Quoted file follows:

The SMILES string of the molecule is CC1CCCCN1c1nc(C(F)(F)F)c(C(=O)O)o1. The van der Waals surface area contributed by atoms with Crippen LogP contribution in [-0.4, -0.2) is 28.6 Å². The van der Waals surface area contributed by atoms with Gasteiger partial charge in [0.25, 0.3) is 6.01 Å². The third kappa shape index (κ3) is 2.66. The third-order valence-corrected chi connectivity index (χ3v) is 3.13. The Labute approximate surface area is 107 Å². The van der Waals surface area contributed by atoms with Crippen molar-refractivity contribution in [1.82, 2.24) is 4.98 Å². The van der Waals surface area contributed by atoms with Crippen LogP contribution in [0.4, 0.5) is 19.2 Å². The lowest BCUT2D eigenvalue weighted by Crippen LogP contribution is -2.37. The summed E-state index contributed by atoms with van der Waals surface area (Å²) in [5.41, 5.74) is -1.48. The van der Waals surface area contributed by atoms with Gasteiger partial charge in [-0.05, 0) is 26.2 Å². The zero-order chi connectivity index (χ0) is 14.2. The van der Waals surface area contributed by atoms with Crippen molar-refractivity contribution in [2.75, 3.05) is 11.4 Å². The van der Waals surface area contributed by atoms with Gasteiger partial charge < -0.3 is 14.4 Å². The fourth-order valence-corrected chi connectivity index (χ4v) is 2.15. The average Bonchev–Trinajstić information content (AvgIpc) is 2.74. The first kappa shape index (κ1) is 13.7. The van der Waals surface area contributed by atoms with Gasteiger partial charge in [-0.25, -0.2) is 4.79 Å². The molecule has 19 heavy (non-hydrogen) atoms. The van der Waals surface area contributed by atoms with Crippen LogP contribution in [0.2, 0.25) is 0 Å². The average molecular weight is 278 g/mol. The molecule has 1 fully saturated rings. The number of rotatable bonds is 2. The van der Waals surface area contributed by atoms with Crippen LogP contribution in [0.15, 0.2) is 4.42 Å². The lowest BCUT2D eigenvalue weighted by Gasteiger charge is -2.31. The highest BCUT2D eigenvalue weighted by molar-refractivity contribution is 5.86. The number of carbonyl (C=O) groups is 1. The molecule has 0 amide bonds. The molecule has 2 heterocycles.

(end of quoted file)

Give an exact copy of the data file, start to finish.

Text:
The SMILES string of the molecule is CC1CCCCN1c1nc(C(F)(F)F)c(C(=O)O)o1. The van der Waals surface area contributed by atoms with Crippen LogP contribution in [-0.4, -0.2) is 28.6 Å². The van der Waals surface area contributed by atoms with Gasteiger partial charge in [0.25, 0.3) is 6.01 Å². The third kappa shape index (κ3) is 2.66. The third-order valence-corrected chi connectivity index (χ3v) is 3.13. The Labute approximate surface area is 107 Å². The van der Waals surface area contributed by atoms with Crippen molar-refractivity contribution in [1.82, 2.24) is 4.98 Å². The van der Waals surface area contributed by atoms with Crippen LogP contribution in [0.4, 0.5) is 19.2 Å². The lowest BCUT2D eigenvalue weighted by Crippen LogP contribution is -2.37. The summed E-state index contributed by atoms with van der Waals surface area (Å²) in [5.41, 5.74) is -1.48. The van der Waals surface area contributed by atoms with Gasteiger partial charge in [-0.05, 0) is 26.2 Å². The zero-order chi connectivity index (χ0) is 14.2. The van der Waals surface area contributed by atoms with Crippen molar-refractivity contribution in [2.75, 3.05) is 11.4 Å². The van der Waals surface area contributed by atoms with Gasteiger partial charge < -0.3 is 14.4 Å². The fourth-order valence-corrected chi connectivity index (χ4v) is 2.15. The average Bonchev–Trinajstić information content (AvgIpc) is 2.74. The first kappa shape index (κ1) is 13.7. The van der Waals surface area contributed by atoms with Gasteiger partial charge in [-0.25, -0.2) is 4.79 Å². The molecule has 19 heavy (non-hydrogen) atoms. The van der Waals surface area contributed by atoms with Crippen LogP contribution in [0.2, 0.25) is 0 Å². The average molecular weight is 278 g/mol. The molecule has 1 fully saturated rings. The number of rotatable bonds is 2. The van der Waals surface area contributed by atoms with Crippen LogP contribution in [0.15, 0.2) is 4.42 Å². The lowest BCUT2D eigenvalue weighted by Gasteiger charge is -2.31. The highest BCUT2D eigenvalue weighted by molar-refractivity contribution is 5.86. The number of carbonyl (C=O) groups is 1. The molecule has 0 amide bonds. The molecule has 2 heterocycles.